b_400_400_16777215_00_images_archart_200412Platinum_2004129Biernesser_9A.jpgWatershaping advanced by leaps and bounds from 1999 through 2004 – a journey of artistry and practicality that was an inspiration to witness.  In this retrospective feature, WaterShapes Editor Eric Herman reviews 25 key projects published during that time frame, offering an ongoing resource to watershapers while defining a Platinum Standard for the designers, engineers, builders and artists who use water as their chosen medium.
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Mike Raible, E.J. Biernesser & Pete Biernesser
Glacier, Inc.
Glenshaw, Pa.

 

 

This mountain lake had been utterly devastated by a storm and is a case where the watershaping and landscaping arts have been applied to aid a natural body of water.  In reclaiming the site’s awesome beauty, the crews at Glacier, Inc., moved hundreds of tons of boulders and carefully restored a long stretch of shoreline that now features streams and pathways leading down to the lake, where stones have been strategically placed just below the water’s surface to facilitate fly fishing.

Imperial Splendor: Katsura Rikyu as a Platinum Standard Project

b_400_400_16777215_00_images_archart_200412Platinum_2004127Roth_7A.jpgWatershaping advanced by leaps and bounds from 1999 through 2004 – a journey of artistry and practicality that was an inspiration to witness.  In this retrospective feature, WaterShapes Editor Eric Herman reviews 25 key projects published during that time frame, offering an ongoing resource to watershapers while defining a Platinum Standard for the designers, engineers, builders and artists who use water as their chosen medium.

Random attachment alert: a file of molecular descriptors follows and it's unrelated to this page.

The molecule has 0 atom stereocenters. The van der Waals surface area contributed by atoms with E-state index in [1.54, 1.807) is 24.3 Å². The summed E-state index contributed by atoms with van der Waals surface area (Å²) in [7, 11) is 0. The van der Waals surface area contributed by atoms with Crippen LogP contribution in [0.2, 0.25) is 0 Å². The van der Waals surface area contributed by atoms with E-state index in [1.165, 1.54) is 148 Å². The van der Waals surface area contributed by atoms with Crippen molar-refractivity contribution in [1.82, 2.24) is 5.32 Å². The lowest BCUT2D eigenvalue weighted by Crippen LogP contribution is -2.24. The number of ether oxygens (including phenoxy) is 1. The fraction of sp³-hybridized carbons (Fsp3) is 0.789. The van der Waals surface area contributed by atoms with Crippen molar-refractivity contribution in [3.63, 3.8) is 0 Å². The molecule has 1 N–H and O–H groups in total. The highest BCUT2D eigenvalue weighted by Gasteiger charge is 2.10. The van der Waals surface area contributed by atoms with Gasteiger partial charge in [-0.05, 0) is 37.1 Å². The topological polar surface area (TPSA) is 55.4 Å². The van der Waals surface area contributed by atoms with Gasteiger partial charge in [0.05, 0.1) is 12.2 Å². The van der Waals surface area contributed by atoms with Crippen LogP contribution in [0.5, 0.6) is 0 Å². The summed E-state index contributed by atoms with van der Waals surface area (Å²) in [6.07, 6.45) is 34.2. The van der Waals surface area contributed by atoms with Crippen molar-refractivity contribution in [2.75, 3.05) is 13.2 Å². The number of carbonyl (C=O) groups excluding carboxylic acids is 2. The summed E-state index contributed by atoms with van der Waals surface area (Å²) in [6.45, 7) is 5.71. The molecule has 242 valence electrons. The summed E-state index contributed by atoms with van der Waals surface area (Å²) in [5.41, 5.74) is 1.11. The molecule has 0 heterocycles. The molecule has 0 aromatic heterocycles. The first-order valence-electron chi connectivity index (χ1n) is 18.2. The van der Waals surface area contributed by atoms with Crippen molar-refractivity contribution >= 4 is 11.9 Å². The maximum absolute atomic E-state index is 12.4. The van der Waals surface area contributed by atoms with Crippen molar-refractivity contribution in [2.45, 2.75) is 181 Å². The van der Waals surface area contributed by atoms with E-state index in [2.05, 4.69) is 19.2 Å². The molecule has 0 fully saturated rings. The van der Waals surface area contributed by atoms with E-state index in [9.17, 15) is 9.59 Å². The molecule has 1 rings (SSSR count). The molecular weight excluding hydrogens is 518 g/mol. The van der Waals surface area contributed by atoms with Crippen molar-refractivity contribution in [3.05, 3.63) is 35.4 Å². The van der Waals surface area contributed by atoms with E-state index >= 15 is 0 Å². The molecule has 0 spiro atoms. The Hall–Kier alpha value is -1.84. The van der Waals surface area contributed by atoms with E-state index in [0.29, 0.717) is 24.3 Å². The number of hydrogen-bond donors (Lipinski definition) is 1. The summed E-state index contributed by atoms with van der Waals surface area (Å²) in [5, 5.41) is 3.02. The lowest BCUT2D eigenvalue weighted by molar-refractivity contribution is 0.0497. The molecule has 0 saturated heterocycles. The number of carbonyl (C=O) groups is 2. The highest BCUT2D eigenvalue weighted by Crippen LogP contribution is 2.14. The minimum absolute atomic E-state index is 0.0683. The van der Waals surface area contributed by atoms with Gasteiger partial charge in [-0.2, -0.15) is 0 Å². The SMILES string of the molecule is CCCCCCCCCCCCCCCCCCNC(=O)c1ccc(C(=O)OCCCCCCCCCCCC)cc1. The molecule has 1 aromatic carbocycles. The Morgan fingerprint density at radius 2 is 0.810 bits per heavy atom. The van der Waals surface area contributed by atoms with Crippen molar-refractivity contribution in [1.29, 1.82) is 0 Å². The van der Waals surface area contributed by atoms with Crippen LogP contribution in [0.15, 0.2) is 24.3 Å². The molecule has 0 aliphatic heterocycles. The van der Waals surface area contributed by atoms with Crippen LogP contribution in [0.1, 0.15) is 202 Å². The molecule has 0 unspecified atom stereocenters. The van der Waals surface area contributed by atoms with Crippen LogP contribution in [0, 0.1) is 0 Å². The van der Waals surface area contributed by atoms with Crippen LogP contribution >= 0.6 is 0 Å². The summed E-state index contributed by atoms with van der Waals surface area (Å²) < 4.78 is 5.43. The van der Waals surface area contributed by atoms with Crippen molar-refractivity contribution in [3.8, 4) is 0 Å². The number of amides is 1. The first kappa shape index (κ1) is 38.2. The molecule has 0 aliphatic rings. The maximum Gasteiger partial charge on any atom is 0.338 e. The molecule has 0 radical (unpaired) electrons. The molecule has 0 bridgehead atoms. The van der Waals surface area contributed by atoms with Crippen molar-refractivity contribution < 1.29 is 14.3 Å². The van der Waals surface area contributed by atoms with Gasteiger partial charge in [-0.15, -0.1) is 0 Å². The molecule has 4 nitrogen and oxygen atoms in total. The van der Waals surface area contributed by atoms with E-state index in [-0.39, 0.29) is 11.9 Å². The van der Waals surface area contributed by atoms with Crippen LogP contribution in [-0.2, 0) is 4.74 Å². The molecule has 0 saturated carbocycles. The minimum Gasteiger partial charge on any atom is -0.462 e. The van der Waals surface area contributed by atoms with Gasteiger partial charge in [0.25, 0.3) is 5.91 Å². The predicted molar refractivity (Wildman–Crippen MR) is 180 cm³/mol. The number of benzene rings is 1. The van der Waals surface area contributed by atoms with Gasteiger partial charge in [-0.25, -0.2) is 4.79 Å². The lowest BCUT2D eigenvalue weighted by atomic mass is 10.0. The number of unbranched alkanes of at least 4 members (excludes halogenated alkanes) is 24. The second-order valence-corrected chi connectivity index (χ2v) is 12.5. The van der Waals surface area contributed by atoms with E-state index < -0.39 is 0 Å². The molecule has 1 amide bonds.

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Katsura Rikyu, Kyoto, Japan
Presented by Douglas Roth
Journal of Japanese Gardening
Rockport, Maine

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Described by Japanese garden expert Douglas Roth as being akin to “walking into a three-dimensional painting,” Katsura Rikyu is widely considered to be one of the most beautiful of all the world’s Japanese gardens.  Roth traveled to Kyoto, Japan, to photograph and bask in Katsura’s transcendent beauty while defining for us the near-hypnotic effect its natural forms, meandering waterways and paths, asymmetrical spatial balances and generations of painstaking care have always had on visitors.

Passion’s Power: Melanie Jauregui’s Platinum Standard Project

b_400_400_16777215_00_images_archart_200412Platinum_2004125Jauregui_5A.jpgWatershaping advanced by leaps and bounds from 1999 through 2004 – a journey of artistry and practicality that was an inspiration to witness.  In this retrospective feature, WaterShapes Editor Eric Herman reviews 25 key projects published during that time frame, offering an ongoing resource to watershapers while defining a Platinum Standard for the designers, engineers, builders and artists who use water as their chosen medium.

 

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Melanie Jauregui
Biomirage Landscape & Garden Design
San Diego

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Garden designer Melanie Jauregui bases her stylistic approaches on cues she gleans from extensive conversations with her clients.  This thorough brand of “sympathetic design” very often results in beautifully evocative watershape compositions such as this one, where her use of an arched bridge, terraced edge treatments, natural materials and richly varied plant selections combine to create a space that draws visitors in while fully reflecting the values, needs and sensibilities of the homeowners.